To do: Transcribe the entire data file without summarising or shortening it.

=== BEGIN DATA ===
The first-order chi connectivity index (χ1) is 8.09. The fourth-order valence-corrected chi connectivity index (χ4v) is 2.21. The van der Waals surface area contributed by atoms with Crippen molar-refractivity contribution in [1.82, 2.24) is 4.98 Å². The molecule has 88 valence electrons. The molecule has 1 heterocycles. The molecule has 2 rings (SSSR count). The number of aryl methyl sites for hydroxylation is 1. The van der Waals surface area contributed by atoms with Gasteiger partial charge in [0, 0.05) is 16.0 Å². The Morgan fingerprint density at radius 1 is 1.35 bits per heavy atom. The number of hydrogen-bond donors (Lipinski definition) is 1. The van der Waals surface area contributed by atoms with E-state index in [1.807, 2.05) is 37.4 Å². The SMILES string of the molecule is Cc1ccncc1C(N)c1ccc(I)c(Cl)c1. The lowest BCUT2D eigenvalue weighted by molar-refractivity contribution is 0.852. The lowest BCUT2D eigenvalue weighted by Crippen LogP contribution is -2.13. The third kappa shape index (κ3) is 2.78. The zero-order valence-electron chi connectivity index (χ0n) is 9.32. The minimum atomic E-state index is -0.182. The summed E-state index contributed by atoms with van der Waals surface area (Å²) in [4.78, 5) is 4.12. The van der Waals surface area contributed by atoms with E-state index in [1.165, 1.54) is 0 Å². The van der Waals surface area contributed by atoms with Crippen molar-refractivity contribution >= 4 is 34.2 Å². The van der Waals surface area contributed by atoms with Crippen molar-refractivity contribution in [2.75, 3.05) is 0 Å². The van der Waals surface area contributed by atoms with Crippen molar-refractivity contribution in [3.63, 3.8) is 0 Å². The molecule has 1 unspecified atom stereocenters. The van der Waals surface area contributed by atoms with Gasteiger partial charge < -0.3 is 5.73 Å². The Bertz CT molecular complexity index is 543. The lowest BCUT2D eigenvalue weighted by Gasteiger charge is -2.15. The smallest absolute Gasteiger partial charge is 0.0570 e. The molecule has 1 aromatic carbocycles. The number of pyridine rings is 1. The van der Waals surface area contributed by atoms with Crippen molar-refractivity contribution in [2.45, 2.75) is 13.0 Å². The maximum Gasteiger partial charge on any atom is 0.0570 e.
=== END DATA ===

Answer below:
The first-order chi connectivity index (χ1) is 8.09. The fourth-order valence-corrected chi connectivity index (χ4v) is 2.21. The van der Waals surface area contributed by atoms with Crippen molar-refractivity contribution in [1.82, 2.24) is 4.98 Å². The molecule has 88 valence electrons. The molecule has 1 heterocycles. The molecule has 2 rings (SSSR count). The number of aryl methyl sites for hydroxylation is 1. The van der Waals surface area contributed by atoms with Gasteiger partial charge in [0, 0.05) is 16.0 Å². The Morgan fingerprint density at radius 1 is 1.35 bits per heavy atom. The number of hydrogen-bond donors (Lipinski definition) is 1. The van der Waals surface area contributed by atoms with E-state index in [1.807, 2.05) is 37.4 Å². The SMILES string of the molecule is Cc1ccncc1C(N)c1ccc(I)c(Cl)c1. The lowest BCUT2D eigenvalue weighted by molar-refractivity contribution is 0.852. The lowest BCUT2D eigenvalue weighted by Crippen LogP contribution is -2.13. The third kappa shape index (κ3) is 2.78. The zero-order valence-electron chi connectivity index (χ0n) is 9.32. The minimum atomic E-state index is -0.182. The summed E-state index contributed by atoms with van der Waals surface area (Å²) in [4.78, 5) is 4.12. The van der Waals surface area contributed by atoms with E-state index in [1.165, 1.54) is 0 Å². The van der Waals surface area contributed by atoms with Crippen molar-refractivity contribution >= 4 is 34.2 Å². The van der Waals surface area contributed by atoms with Crippen molar-refractivity contribution in [2.75, 3.05) is 0 Å². The van der Waals surface area contributed by atoms with Crippen molar-refractivity contribution in [3.63, 3.8) is 0 Å². The molecule has 1 unspecified atom stereocenters. The van der Waals surface area contributed by atoms with Gasteiger partial charge < -0.3 is 5.73 Å². The Bertz CT molecular complexity index is 543. The lowest BCUT2D eigenvalue weighted by Gasteiger charge is -2.15. The smallest absolute Gasteiger partial charge is 0.0570 e. The molecule has 1 aromatic carbocycles. The number of pyridine rings is 1. The van der Waals surface area contributed by atoms with Crippen molar-refractivity contribution in [2.45, 2.75) is 13.0 Å². The maximum Gasteiger partial charge on any atom is 0.0570 e.